What to Do with Your 401(k) Right Now
For an investor, the only thing guaranteed is changing market conditions.
And, we’re seeing a whole lot of it right now.
It’s not only the market that’s volatile – gas prices, utilities, and food costs are putting a serious strain on investors’ pocketbooks. And interest rates are going up.
The current amount of uncertainty naturally creates a high level of anxiety. However, too much focus on the negative can cause irrational decision-making and the potential for regret later on.
That’s why, in this article, we’re sharing 1 thing you can do with your 401(k) right now that may help you better navigate these turbulent times.
The best part – it won’t cost you a cent to do it. Keep reading to find out what to do with your 401(k) right now.
An Antiquated 401(k) Savings Strategy
In the past, investors have been told to follow a “buy and hold” strategy with their 401(k)s: Set up a 401(k), contribute regularly, let it accumulate, and cash it out when you retire.
The problem with this 401(k) savings strategy is that it is potentially costly and may be doing more harm than good.
Here’s why: The investments you initially chose to help you meet your retirement goals – whether that was 25 years ago or 1 year ago – may no longer be the best alternatives for you now.
Especially now with rapidly changing market conditions.
If you’ve followed the “buy and hold” strategy until now, don’t beat yourself up. There is something you can do to possibly ensure you keep more of your hard-earned savings – even in times like we’re experiencing right now.
There are no guarantees. But this one action is critical enough that it has the potential to protect you from more significant losses.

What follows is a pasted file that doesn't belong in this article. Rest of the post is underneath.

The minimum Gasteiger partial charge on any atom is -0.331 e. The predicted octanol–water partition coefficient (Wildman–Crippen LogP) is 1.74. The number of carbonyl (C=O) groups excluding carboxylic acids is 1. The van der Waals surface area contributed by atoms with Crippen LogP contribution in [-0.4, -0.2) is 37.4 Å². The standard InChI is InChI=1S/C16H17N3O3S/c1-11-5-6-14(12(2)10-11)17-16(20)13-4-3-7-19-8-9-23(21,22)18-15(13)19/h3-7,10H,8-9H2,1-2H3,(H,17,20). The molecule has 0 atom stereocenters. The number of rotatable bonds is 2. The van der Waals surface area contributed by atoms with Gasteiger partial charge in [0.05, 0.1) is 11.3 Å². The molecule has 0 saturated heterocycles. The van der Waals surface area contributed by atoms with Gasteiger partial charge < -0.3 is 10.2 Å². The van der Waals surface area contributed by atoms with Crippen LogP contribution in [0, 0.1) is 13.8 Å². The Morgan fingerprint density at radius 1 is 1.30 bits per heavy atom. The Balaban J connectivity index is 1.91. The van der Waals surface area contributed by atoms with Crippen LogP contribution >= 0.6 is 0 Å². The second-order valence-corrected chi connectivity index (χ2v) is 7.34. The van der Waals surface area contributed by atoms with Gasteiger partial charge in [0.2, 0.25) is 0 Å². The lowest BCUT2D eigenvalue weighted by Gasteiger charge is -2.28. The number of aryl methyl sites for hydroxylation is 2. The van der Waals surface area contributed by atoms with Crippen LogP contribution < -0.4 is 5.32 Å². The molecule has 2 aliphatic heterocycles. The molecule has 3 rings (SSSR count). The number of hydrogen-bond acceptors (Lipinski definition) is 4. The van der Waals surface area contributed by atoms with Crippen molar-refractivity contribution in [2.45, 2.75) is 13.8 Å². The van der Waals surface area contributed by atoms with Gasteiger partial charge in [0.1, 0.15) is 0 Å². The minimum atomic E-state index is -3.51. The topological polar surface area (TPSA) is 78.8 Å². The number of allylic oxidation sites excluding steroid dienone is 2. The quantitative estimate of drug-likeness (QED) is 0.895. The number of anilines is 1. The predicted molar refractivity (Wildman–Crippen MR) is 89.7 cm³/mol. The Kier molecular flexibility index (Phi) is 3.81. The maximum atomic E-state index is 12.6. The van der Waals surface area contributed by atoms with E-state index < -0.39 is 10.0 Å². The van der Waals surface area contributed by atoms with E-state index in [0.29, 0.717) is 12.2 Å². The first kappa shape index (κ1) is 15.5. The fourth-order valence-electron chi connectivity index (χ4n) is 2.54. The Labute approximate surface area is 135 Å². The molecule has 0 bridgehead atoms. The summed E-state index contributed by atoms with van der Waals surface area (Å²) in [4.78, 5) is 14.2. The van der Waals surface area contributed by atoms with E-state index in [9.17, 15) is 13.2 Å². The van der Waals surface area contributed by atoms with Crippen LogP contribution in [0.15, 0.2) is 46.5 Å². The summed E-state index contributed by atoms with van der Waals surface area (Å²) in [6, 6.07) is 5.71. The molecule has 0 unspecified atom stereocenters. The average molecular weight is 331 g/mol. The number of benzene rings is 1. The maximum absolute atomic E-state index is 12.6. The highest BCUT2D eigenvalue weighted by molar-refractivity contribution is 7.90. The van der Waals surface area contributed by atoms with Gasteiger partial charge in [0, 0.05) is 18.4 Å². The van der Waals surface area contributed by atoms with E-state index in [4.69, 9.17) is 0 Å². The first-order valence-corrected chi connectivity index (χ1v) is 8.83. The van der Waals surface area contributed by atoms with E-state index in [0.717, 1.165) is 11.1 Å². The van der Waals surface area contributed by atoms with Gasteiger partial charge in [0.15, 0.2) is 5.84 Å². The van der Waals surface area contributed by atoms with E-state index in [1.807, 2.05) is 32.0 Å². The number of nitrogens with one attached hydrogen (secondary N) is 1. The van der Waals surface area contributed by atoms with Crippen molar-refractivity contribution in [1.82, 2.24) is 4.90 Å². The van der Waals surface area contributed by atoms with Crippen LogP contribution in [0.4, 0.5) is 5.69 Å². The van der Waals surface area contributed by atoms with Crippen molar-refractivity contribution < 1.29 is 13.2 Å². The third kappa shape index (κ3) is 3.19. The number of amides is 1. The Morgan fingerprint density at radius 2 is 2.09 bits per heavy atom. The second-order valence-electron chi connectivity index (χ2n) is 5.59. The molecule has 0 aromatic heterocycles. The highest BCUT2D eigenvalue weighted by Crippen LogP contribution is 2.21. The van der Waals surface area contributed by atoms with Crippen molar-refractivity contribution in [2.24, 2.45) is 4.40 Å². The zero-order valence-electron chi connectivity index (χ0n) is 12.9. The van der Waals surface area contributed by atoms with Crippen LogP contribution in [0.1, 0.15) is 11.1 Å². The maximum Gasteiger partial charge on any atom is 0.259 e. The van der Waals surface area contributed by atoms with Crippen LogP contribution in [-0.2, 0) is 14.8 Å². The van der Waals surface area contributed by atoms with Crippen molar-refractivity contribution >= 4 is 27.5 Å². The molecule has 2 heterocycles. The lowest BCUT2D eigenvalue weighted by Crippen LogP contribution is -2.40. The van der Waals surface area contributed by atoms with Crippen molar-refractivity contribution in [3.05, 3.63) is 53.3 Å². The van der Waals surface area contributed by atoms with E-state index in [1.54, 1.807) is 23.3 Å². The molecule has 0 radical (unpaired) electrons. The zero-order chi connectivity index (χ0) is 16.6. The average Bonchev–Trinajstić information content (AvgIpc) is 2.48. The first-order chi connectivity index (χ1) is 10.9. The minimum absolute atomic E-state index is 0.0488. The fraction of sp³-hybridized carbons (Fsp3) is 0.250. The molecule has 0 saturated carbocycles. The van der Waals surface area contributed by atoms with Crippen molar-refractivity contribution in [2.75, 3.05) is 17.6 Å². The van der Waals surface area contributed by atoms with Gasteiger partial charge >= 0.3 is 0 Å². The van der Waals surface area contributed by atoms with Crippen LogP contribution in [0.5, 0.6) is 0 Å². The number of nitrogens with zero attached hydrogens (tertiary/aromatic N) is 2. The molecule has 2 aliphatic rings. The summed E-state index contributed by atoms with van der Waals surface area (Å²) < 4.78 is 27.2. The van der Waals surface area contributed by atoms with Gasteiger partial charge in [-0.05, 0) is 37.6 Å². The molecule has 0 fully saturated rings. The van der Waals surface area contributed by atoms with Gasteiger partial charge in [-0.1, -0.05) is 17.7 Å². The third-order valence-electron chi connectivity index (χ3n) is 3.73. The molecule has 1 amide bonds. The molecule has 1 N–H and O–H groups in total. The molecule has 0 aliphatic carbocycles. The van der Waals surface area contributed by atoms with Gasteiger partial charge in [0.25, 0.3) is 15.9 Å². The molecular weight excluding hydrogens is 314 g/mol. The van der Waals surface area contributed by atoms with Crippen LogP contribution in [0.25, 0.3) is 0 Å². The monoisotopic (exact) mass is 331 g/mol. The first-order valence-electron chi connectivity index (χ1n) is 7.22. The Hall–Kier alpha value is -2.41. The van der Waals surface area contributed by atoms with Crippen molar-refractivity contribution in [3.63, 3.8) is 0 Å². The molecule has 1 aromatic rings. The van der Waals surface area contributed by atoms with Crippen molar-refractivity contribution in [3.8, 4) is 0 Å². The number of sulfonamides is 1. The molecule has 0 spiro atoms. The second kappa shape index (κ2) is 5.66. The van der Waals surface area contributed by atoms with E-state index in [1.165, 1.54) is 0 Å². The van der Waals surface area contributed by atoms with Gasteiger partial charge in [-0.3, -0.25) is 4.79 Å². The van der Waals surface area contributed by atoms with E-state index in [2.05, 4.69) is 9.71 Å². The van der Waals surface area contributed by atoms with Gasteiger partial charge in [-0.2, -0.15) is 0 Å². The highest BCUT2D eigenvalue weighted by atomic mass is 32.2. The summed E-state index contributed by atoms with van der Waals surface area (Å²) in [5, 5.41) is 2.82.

What to Do with Your 401(k) Right Now
It’s as easy as one word: rebalance.
Regularly rebalancing your 401(k) account allocations may be critical to your future retirement income. And it may help you better navigate these volatile times.
Because failing to regularly rebalance your 401(k) portfolio often results in significant losses during bad markets and opens you up to more risk exposure than you initially intended.
Let’s break it down, shall we?
How Rebalancing Works
Rebalancing your account allocations is the process of realigning the weightings of the assets (your investments) in the portfolio.
This can involve periodically buying and/or selling assets in the portfolio in order to maintain the initial desired level of asset allocation.
Let’s say you set up and invested money in your 401(k), and your original asset allocation target was to have 60% in stocks and 40% in bonds.
If you never rebalanced your account and stocks performed far better than the bonds, you’d have much more money invested in stocks. This may increase your asset allocation to 80% of your portfolio in stocks and only 20% in bonds.
While your account may have posted high returns during this period, you are now at a higher risk level than you originally selected.
Continuing with this example and adding in the current market volatility, your retirement savings may potentially suffer major losses, and you might lose some (or a lot) of your hard-earned retirement savings.
In this example, to return to your initial 60/40 target weighting, you would need to sell some of your stocks and purchase more bonds.
However, it’s important to note that rebalancing only the percentages of current holdings does not consider current market and economic conditions.
Be aware that just rebalancing percentages often results in more significant losses during bad markets and missed opportunity for growth during good markets.
Rebalancing Is NOT the Same as Account Allocation
Reallocation is when you change the percentage of invested assets in different asset classes to balance risk versus reward.
Reallocation is about how much risk you want to take.
While they are not the same, the two can be related.
Account allocation is a type of investment strategy that attempts to balance risk versus reward by adjusting the percentage of each asset in a portfolio, based on investment time frame, tolerance to risk, and overall goals and objectives.
In order to help investors grow their accounts, while at the same time keeping risk in check, an asset allocation strategy is often put in place.
Why Rebalancing May Help Protect You from More Loss
If you aren’t rebalancing your account allocations, you may be missing out on earning more and keeping more of your hard-earned retirement savings.